Managed Futures and Commodities
At Cedrus Investments, we offer clients broad guidance as to each individual’s suitability for an asset allocation towards commodities, as well as providing in-depth research and offering expertise on the implementation of investment vehicles incorporating commodity exposure in a portfolio.
Managed futures can be a valuable part of an overall asset allocation plan; its purpose is to add portfolio diversification, reduce overall portfolio volatility, and achieve higher overall portfolio performance over time when compared to traditional investment portfolios. A study by the Chicago Mercantile Exchange (CME) concluded that a portfolio with 20% managed futures has less risk than a portfolio with only stocks and bonds.
Why Invest In Managed Futures?
Managed futures offer four distinct advantages:
- Reduce portfolio volatility risk;
- Potential for enhanced portfolio returns;
- Ability to profit in any economic environment;
- Ease of global diversification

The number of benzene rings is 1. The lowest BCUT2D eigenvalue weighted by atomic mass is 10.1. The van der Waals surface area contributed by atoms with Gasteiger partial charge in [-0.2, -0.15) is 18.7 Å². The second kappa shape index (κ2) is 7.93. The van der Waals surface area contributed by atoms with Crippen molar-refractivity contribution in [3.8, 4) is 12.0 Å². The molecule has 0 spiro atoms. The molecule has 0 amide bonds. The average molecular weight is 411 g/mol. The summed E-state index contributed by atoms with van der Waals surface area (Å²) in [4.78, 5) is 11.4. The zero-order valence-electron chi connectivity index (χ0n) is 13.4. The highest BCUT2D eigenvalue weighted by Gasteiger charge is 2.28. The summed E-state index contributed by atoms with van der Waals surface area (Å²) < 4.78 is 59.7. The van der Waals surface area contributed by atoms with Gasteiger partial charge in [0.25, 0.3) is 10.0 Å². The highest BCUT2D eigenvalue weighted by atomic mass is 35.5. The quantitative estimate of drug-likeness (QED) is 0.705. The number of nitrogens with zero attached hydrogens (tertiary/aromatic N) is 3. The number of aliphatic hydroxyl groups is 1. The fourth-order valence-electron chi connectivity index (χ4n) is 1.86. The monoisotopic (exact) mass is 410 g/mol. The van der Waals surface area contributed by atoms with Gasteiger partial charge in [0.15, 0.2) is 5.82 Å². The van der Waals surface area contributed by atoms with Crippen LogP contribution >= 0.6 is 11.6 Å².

Commodities are an important and potentially rewarding asset class to diversify your investment portfolio beyond the conventional and most popular asset classes: stocks and bonds. Commodities can be used as a strategic hedge to improve the risk and return profiles of different portfolios owing to their historical tendency of behaving in an uncorrelated manner with the broader market relative to more traditional financial assets. In contrast with traditional asset classes like stocks and bonds, which are closely correlated to each other and tend to be more sensitive to the movements of financial indicators, commodities have low to negative correlation with the overall financial markets, making them a common tool to mitigate the volatility of portfolio performance. Moreover, commodities are often characterized as a defensive asset class. For example, in an unanticipated inflationary environment, commodities tend to outperform conventional assets because investors are inclined to move away from paper assets and flock towards tangibles such as commodities.